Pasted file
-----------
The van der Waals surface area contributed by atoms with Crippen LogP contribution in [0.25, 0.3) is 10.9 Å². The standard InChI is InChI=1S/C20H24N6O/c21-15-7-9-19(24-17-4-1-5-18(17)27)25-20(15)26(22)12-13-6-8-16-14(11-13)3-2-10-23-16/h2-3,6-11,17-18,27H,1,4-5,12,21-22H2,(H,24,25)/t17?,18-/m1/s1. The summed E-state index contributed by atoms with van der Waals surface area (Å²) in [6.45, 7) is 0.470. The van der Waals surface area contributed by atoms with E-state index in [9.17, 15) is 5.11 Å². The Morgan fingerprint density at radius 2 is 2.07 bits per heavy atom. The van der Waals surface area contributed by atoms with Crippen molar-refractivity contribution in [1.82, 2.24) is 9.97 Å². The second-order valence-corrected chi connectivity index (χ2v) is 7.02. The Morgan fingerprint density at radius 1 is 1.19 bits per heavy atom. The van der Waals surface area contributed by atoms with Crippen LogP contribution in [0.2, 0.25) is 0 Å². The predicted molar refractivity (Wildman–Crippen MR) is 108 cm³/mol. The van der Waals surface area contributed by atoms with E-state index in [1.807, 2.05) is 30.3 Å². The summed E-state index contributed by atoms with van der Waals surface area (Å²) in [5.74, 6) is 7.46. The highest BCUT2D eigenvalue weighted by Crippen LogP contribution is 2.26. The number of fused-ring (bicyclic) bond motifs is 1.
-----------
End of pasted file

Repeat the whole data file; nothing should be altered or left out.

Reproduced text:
The van der Waals surface area contributed by atoms with Crippen LogP contribution in [0.25, 0.3) is 10.9 Å². The standard InChI is InChI=1S/C20H24N6O/c21-15-7-9-19(24-17-4-1-5-18(17)27)25-20(15)26(22)12-13-6-8-16-14(11-13)3-2-10-23-16/h2-3,6-11,17-18,27H,1,4-5,12,21-22H2,(H,24,25)/t17?,18-/m1/s1. The summed E-state index contributed by atoms with van der Waals surface area (Å²) in [6.45, 7) is 0.470. The van der Waals surface area contributed by atoms with E-state index in [9.17, 15) is 5.11 Å². The Morgan fingerprint density at radius 2 is 2.07 bits per heavy atom. The van der Waals surface area contributed by atoms with Crippen molar-refractivity contribution in [1.82, 2.24) is 9.97 Å². The second-order valence-corrected chi connectivity index (χ2v) is 7.02. The Morgan fingerprint density at radius 1 is 1.19 bits per heavy atom. The van der Waals surface area contributed by atoms with Crippen LogP contribution in [0.2, 0.25) is 0 Å². The predicted molar refractivity (Wildman–Crippen MR) is 108 cm³/mol. The van der Waals surface area contributed by atoms with E-state index in [1.807, 2.05) is 30.3 Å². The summed E-state index contributed by atoms with van der Waals surface area (Å²) in [5.74, 6) is 7.46. The highest BCUT2D eigenvalue weighted by Crippen LogP contribution is 2.26. The number of fused-ring (bicyclic) bond motifs is 1.